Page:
Okay, I confess, I missed the AIPAC policy conference this week, the first I haven't attended as a reporter in 23 years. But it's okay, I had a note from my editor because I was working on the new Jewish Week Web site, which you're now reading and I hope you're liking.
But you didn't need to be on the floor of the Washington Convention Center to know there's something afoot in the U.S.-ISrael relationship that worries the leaders of mainstream pro-ISrael groups and has given new hope to groups that favor a more robust U.S. peacemaking effort in the region.
Prime Minister Benjamin Netanyahu apparently didn't “cave in” to U.S. pressure, as many wrote in advance of his trip here to address AIPAC and meet at the White House, and today's papers are filled with post-mortems of an icy Netanyahu-Obama session that didn't include any of the usual trappings of White House summits (some of the best: the Washington Post , Politico and the New York Times ).
Some Jewish leaders see a deliberate distancing from the Jewish state and an erosion of the view that Israel is an important strategic asset to the United States; that was the gist of a Jewish Week story today.
But there are a lots of question marks here.
It's hard to deny that a chill is setting in between two leaders who clearly are not on the same page when it comes to the peace process; numerous sources describe a high level of distrust of Netanyahu inside the White House.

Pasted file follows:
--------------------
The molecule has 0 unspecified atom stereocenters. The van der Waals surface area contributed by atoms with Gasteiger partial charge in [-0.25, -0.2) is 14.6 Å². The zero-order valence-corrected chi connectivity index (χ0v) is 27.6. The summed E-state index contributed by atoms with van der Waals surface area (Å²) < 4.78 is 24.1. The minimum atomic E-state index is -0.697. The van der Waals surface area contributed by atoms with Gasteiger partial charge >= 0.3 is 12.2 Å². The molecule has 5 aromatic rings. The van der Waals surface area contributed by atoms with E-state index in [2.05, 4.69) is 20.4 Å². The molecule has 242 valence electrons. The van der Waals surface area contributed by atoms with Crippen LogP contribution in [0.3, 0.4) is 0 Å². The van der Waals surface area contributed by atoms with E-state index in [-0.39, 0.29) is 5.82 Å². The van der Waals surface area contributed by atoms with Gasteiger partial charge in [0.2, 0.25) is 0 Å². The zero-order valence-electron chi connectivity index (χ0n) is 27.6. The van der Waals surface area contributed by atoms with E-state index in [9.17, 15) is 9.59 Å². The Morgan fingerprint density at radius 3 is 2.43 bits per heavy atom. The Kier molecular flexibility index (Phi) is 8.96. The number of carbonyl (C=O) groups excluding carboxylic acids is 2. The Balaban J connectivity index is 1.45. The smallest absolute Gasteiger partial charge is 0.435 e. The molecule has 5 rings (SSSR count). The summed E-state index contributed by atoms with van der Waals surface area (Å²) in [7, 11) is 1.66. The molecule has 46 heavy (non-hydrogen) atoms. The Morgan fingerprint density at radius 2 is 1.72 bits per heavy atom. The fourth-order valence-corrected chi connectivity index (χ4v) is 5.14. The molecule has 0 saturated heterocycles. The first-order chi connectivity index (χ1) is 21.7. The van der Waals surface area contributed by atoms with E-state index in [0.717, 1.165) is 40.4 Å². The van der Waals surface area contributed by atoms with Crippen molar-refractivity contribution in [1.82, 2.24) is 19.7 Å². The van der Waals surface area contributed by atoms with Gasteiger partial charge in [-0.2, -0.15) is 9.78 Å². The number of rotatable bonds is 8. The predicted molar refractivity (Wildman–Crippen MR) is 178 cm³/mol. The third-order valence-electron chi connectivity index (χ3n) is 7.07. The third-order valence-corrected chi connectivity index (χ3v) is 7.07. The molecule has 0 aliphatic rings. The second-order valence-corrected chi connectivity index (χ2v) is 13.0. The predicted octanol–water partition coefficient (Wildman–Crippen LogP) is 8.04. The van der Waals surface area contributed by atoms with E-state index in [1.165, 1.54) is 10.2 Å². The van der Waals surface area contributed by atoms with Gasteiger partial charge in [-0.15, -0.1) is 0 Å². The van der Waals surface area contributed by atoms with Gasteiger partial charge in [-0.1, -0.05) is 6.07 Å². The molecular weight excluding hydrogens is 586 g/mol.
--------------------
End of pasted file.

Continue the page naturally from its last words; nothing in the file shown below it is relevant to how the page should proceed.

Much less clear is what that will mean in terms of U.S. policy.
One thing Bibi demonstrated this week: he isn't going to be swayed from what he believes, or what he sees as a political necessity because of his right-wing coalition, by the threat of cooler ties with Washington. That was clearly the administration's intent in the tumultuous week before his visit, and it didn't work.
If the distancing strategy doesn't work, what other leverage does the Obama administration have?
It's hard to picture the White House trying to use foreign aid as a cudgel; that would touch off a tsunami of opposition in Congress, the last thing the administration needs at this point.
The administration could put put the brakes on some U.S.-Israeli military programs without making a public fuss, but given Israel's preeminent military position in the region, I don't that's going to scare Netanyahu, and I doubt the president wants to face charges that he's threatening Israel's security – which is what the Republicans would eagerly claim.
There's been a lot of talk that what the administration really wants is a kind of regime change in which U.S. diplomatic pressure forces Netanyahu to dissolve his government and form a coalition government with Kadima and Labor.
No doubt that's what officials here long for.
But there are plenty of people in this administration who understand the huge risks of meddling in Israeli politics. And that tactic seems based on the premise that Netanyahu would like to move ahead in peace negotiations with the Palestinians, but is being restrained by this right-wing cabinet. But all indications suggest that the issue is Netanyahu himself; he simply doesn't agree with the direction the Obama administration is taking, coalition considerations aside.
My best guess at this stage: a slow dialing down of the temperature in U.S.-Israel relations, with the administration fervently hoping Netanyahu gives them enough that they can turn the thermostat back up. Given where things stand today – with still more announcements of East Jerusalem building projects – I can't see the administration backing down. But I also don't think they're eager for a full-fledged confrontation with Israel, especially in this election year.
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